The Singular “They” and Trans* Studies

They used as a “gender-neutral singular pronoun for a known person” was chosen as the Word of the Year by the American Dialect Society in January 2016. The so-called singular they has been used for centuries to replace he or she when referring back to a generic antecedent, although this makes some copy editors and grammar aficionados cringe. (Did you see this row between Merriam-Webster dictionary Twitter account and Andy Smarick? It all started with this tweet.) What’s new and was recognized by the society is the emerging use of they as a pronoun to refer to a specific known person, often as a conscious choice by someone rejecting the traditional gender binary of he and she.

Ben Zimmer, chair of the New Words Committee of the American Dialect Society, explains: “In the past year, new expressions of gender identity have generated a deal of discussion. . . . While many novel gender-neutral pronouns have been proposed, they has the advantage of already being part of the language.”

ddasp_91_1In “Singular They: An Empirical Study of the Generic Pronoun Use,” published in American Speech volume 91, issue 1, author Darren K. LaScotte presents a study that explores which pronouns native English speakers use when writing about a hypothetical person of unspecified gender. LaScotte discovered the majority of participants use singular they when referring to the indefinite, singular, genderless antecedent “the ideal student.” In an optional write-in section of the study, participants were asked why they chose the singular they. Responses included mentions that they acknowledges those that fall outside of the gender binary.

These responses in LaScotte’s study highlight the relationship between the singular they and trans* studies. In TSQ: Transgender Studies Quarterly’s recent special issue “Trans*formational Pedagogies” (volume 2, issue 3), two articles delve into the use of pronouns and the trans* community.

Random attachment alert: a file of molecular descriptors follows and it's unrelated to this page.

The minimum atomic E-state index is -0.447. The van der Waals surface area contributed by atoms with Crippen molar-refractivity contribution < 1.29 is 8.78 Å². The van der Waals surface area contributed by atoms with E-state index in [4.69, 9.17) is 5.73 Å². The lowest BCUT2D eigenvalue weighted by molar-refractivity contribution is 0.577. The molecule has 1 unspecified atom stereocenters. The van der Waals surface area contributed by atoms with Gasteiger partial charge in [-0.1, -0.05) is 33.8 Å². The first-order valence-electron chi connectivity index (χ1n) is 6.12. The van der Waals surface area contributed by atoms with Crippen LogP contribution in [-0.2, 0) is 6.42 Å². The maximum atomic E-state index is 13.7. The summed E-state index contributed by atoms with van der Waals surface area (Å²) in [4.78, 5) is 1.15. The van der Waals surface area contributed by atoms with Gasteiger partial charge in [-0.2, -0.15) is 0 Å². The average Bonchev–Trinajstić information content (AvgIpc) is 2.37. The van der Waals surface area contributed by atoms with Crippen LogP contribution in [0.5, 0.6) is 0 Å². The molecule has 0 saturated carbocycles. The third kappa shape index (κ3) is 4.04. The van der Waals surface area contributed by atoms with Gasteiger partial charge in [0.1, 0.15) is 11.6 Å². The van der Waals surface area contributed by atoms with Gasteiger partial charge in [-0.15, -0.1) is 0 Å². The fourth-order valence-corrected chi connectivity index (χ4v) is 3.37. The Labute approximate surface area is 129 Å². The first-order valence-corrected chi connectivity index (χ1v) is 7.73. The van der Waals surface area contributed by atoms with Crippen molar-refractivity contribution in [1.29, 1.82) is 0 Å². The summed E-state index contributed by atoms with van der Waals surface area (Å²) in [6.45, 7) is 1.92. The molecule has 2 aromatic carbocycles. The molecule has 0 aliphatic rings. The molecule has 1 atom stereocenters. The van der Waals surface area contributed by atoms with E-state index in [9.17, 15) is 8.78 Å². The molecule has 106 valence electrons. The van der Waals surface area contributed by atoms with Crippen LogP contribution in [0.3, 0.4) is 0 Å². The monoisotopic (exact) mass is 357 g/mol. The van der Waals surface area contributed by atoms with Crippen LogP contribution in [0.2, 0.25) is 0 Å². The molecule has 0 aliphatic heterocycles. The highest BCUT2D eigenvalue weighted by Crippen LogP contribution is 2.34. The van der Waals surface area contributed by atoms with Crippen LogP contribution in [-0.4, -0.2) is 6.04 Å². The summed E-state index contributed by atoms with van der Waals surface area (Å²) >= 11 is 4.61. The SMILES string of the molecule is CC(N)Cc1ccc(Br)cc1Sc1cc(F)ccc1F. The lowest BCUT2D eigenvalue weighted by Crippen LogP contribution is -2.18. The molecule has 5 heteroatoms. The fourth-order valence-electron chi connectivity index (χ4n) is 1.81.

ddtsq_2_3In “Trans* Disruptions: Pedagogical Practices and Pronoun Recognition,” Tre Wentling asks, “With the increasing number of trans* people who queer the gender binary, how does language affirm or deny their personhood?” In Wentling’s study, the results demonstrate that trans* students who identify as genderqueer tended to use gender-neutral and third-person pronouns. However, educators were less affirming when it came to gender-neutral pronoun recognition. “Accurate pronoun recognition supports trans* students’ identity development and honors their personhood,” Wentling says.

Susan W. Woolley’s “‘Boys Over Here, Girls Over There’: A Critical Literacy of Binary Gender in Schools” examines the ways teachers and students enact, respond to, and subvert practices that articulate and distinguish categories of boys and girls with three years of ethnographic research in an urban public high school. From the abstract:

Dividing students according to their socially recognized sex or gender reinforces the perceived stability of binary male/female sex and binary masculine/feminine gender categories while also exceptionalizing transgender identities. Students and teachers who challenge such practices engage in critical literacy readings of school spaces and of the mundane ways binary gender and sex are read onto bodies. Critical literacy provides a method through which students and teachers may engage in reflection and critical practice to raise awareness and challenge everyday practices in schools that construct boys and girls as stable, discrete categories.

For those who embrace, or are ready to embrace, the singular they, there’s a website for you: iheartsingularthey.com.

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